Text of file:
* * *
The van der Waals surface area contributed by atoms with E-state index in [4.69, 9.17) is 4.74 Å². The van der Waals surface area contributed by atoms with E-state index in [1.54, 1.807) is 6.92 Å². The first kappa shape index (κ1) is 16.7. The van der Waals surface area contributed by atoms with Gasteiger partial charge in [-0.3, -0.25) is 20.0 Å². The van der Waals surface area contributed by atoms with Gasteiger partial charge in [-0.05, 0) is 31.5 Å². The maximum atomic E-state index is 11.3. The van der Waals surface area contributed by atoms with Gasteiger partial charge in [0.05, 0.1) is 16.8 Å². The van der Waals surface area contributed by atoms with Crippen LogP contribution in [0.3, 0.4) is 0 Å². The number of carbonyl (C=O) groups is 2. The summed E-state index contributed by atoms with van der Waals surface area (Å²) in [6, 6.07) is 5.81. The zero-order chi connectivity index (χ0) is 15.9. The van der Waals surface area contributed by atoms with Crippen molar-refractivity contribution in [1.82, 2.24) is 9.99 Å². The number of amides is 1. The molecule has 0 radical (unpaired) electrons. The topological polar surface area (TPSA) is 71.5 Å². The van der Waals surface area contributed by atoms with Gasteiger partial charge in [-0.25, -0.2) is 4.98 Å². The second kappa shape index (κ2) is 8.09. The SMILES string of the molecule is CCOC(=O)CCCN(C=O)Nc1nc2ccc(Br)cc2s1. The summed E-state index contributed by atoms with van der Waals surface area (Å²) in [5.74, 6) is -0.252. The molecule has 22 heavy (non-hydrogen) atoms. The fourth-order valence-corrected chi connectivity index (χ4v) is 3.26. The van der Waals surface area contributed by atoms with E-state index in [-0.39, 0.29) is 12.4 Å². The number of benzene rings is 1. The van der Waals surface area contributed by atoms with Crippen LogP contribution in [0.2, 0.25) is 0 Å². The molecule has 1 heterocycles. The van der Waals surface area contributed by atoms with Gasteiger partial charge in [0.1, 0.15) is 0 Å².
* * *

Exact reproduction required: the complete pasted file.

The van der Waals surface area contributed by atoms with E-state index in [4.69, 9.17) is 4.74 Å². The van der Waals surface area contributed by atoms with E-state index in [1.54, 1.807) is 6.92 Å². The first kappa shape index (κ1) is 16.7. The van der Waals surface area contributed by atoms with Gasteiger partial charge in [-0.3, -0.25) is 20.0 Å². The van der Waals surface area contributed by atoms with Gasteiger partial charge in [-0.05, 0) is 31.5 Å². The maximum atomic E-state index is 11.3. The van der Waals surface area contributed by atoms with Gasteiger partial charge in [0.05, 0.1) is 16.8 Å². The van der Waals surface area contributed by atoms with Crippen LogP contribution in [0.3, 0.4) is 0 Å². The number of carbonyl (C=O) groups is 2. The summed E-state index contributed by atoms with van der Waals surface area (Å²) in [6, 6.07) is 5.81. The zero-order chi connectivity index (χ0) is 15.9. The van der Waals surface area contributed by atoms with Crippen molar-refractivity contribution in [1.82, 2.24) is 9.99 Å². The number of amides is 1. The molecule has 0 radical (unpaired) electrons. The topological polar surface area (TPSA) is 71.5 Å². The van der Waals surface area contributed by atoms with Gasteiger partial charge in [-0.25, -0.2) is 4.98 Å². The second kappa shape index (κ2) is 8.09. The SMILES string of the molecule is CCOC(=O)CCCN(C=O)Nc1nc2ccc(Br)cc2s1. The summed E-state index contributed by atoms with van der Waals surface area (Å²) in [5.74, 6) is -0.252. The molecule has 22 heavy (non-hydrogen) atoms. The fourth-order valence-corrected chi connectivity index (χ4v) is 3.26. The van der Waals surface area contributed by atoms with E-state index in [-0.39, 0.29) is 12.4 Å². The number of benzene rings is 1. The van der Waals surface area contributed by atoms with Crippen LogP contribution in [0.2, 0.25) is 0 Å². The molecule has 1 heterocycles. The van der Waals surface area contributed by atoms with Gasteiger partial charge in [0.1, 0.15) is 0 Å².